Years before 1927, many deaf people were grouping for getting together without any place to meet. They did meet at many places but not to their liking. Then the Pittsburgh Association of the Deaf was founded and 104 Federal Street was its principal place for the meetings and social gatherings on August 14, 1927.
October 1928, the members decided to apply for an application for First Class Charter in the court of Common Pleas of Allegheny County, Pennsylvania, but to find they had an opposition to this application from a group of other deaf people, mostly from Wilkinsburg.
The purpose of this application for the charter was for which the corporation was formed was to encourage wholesome sports, pastime and recreation for its members; to exert a wholesome influence upon the conduct of its members; to help the deaf to secure employment and to aid in the education of its members; also to maintain a club for the social enjoyment of its members. Also to oppose all laws which discriminate the deaf. And so forth.
After a long procession, they finally won the case and became a charter club on September 6, 1929. Peter Graves, Harry Zahn, Samuel Rogalsky and George Cowan were the leaders that time.
According to John Slemenda, at the Federal Street building, they opened every night and many would gather around a coal stove to keep themselves warm. Many would go out looking for coal, mostly from the railroad. The membership dues was 25 cents a month and 25 cents was too expensive that time.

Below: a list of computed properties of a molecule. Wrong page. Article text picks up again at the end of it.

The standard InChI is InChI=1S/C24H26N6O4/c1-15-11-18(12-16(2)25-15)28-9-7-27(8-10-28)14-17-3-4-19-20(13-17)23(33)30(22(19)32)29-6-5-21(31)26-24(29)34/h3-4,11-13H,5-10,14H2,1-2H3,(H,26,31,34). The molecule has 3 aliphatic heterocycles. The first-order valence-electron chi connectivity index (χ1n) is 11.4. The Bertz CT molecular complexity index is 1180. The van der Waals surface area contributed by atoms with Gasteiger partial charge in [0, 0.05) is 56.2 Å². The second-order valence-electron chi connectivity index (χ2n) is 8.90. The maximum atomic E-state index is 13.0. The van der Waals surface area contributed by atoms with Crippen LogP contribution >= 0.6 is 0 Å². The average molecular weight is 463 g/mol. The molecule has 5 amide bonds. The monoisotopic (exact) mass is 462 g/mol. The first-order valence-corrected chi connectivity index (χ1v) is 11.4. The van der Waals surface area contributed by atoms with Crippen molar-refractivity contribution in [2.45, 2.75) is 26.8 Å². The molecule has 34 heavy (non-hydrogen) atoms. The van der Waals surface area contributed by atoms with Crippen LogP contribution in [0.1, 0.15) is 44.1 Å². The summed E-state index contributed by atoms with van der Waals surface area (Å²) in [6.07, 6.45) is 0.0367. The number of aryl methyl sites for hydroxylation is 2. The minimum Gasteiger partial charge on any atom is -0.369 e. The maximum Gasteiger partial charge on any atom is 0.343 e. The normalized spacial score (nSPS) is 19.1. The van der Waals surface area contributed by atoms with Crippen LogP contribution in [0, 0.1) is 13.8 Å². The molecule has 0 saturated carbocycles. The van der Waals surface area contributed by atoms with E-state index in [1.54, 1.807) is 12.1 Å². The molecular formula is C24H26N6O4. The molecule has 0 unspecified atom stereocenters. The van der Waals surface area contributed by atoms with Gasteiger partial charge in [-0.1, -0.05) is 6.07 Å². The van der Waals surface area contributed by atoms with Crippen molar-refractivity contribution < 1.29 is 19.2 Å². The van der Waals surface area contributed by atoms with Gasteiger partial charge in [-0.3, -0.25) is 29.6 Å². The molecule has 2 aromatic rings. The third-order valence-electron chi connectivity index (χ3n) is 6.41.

They stayed on the Federal Street building until February, 1935, where they bought a building at 835 Western Ave. but in a few months they could no longer afford to pay the mortgage and they gave it up. Moved back to 104 Federal St. building.
Sometime in 1945, they applied for the state liquor license but was denied. They later reapplied and was accepted. It was in the year of 1946.
By 1954, they decided they wanted to move to the heart of the city. They found one at 119-121 Ninth Street. It was on the second floor with two large rooms. They had to renovate the rear room and added a small kitchen and a good sized bar in this room.
Everything went fine until the Gulf Gas Corp. bought the building adjacent to theirs in 1964 when they decided to raze the building but unfortunately they ruined their rented building by pulling the wall out. The owner, of the building we rented, sued Gulf for damage. Out of the court settlement, the owner decided to sell the building. Thus asked them out. That was sometime in March, 1964.
They had no club for a year — used hotels for meetings, mostly at Fort Pitt Hotel (now extinct). They continued looking for a place to buy. Finally, January 1965, they found a place at 1854 Forbes Avenue, owned by the Amerita Club. They had to sell the place because their liquor license was revoked due to some illegal activities. They wanted to sell the building for $105,000 but luckily we got it for $55,000.
Moved to this place on March 9, 1965, and then next month, April, hosted the Greater Lakes Deaf Bowlers Association (GLDBA) tournament. But on that Sunday morning, they found out that the club was broken in. No money or valuable items missing.
We have been fortunate to have this club and we are doing fine to date.
Submitted by Paul Gum Jr.